27. The meaning of the oath of allegiance.
It 323 should be known that the bay'ah (oath of allegiance) is a contract to render obedience. It is as though the person who renders the oath of allegiance made a contract with his amir, to the effect that he surrenders supervision of his own affairs and those of the Muslims to him and that he will not contest his authority in any of (those affairs) and that he will obey him by (executing) all the duties with which he might be charged, whether agreeable or disagreeable.
When people rendered the oath of allegiance to the amir and concluded the contract, they put their hands into his hand to confirm the contract. This was considered to be something like the action of buyer and seller (after concluding a sale). Therefore, the oath of allegiance was called bay'ah, the infinitive of ba'a "to sell (or buy)." The bay'ah was a handshake. Such is its meaning in customary linguistic terminology and the accepted usage of the religious law. It also is the meaning of bay'ah in the traditions concerning the oath of allegiance rendered to the Prophet on the night of al-'Aqabah and at the Tree,324 and wherever else the word occurs.
The word is used for "oath of allegiance to the caliphs" and in ayman al-bay'ah "declarations (of loyalty) in connection with the oath of allegiance." The caliphs used to exact an oath when the contract was made and collected the declarations (of loyalty) from all Muslims. This then was called ayman al-bay'ah "declarations (of loyalty) in connection with the oath of allegiance." It was as a rule obtained by compulsion. Therefore, when Malik pronounced the legal decision that a declaration obtained by compulsion was invalid, the men in power (at the time) disliked (the decision) and considered it an attack upon the declarations (of loyalty) made in connection with the oath of allegiance. The imam (Malik), as a result, suffered his well-known tribulations.325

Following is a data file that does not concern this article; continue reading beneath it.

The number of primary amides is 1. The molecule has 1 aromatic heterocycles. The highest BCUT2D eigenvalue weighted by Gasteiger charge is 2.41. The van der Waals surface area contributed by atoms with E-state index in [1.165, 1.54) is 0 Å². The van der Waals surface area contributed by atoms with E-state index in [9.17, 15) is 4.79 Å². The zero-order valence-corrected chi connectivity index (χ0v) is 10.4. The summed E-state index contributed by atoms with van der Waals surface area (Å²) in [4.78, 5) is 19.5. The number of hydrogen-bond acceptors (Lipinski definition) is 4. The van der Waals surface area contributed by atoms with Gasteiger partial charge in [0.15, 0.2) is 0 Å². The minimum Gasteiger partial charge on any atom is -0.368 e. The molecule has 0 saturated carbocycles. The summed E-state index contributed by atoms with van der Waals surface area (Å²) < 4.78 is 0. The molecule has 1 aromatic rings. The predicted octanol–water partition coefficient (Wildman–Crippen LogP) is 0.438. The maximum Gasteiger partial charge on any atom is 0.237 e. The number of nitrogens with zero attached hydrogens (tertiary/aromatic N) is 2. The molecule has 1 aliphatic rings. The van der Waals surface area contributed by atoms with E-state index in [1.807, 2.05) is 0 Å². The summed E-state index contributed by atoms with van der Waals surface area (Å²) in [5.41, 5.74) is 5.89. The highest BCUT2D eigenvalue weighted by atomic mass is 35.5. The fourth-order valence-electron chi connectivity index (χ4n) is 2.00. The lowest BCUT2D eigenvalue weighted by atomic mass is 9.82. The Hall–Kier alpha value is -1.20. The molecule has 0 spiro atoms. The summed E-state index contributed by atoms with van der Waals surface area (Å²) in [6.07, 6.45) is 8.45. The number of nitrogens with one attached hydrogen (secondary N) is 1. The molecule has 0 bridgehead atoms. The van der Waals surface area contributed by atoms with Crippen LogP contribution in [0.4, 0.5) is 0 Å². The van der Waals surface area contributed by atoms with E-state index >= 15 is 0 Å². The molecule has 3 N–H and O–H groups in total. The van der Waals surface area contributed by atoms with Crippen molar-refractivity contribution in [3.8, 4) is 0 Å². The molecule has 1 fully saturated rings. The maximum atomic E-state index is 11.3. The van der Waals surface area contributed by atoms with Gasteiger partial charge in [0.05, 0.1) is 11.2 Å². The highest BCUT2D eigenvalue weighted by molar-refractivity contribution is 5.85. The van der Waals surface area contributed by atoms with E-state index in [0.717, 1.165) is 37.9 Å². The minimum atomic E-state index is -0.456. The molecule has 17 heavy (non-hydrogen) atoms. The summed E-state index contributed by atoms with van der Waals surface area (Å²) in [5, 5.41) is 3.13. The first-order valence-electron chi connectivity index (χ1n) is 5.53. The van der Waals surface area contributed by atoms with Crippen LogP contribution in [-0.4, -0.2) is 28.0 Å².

The oath of allegiance that is common at present is the royal Persian custom of greeting kings by kissing the earth (in front of them), or their hand, their foot, or the lower hem of their garment. The term bay'ah, which means a contract to render obedience, was used metaphorically to denote this (custom), since such an abject form of greeting and politeness is one of the consequences and concomitants of obedience. (The usage) has become so general that it has become customary and has replaced the handshake which was originally used, because shaking hands with everybody meant that the ruler lowered himself and made himself cheap, things that are detrimental to leadership and the dignity of the royal position. However, (the handshake is practiced) by a very few rulers who want to show themselves humble and who, therefore, themselves shake hands with their nobles and with famous divines among their subjects.
This customary meaning of the oath of allegiance should be understood. A person must know it, because it imposes upon him certain duties toward his ruler and imam. His actions will thus not be frivolous or gratuitous. This should be taken into consideration in one's dealings with rulers.
God "is strong and mighty." 326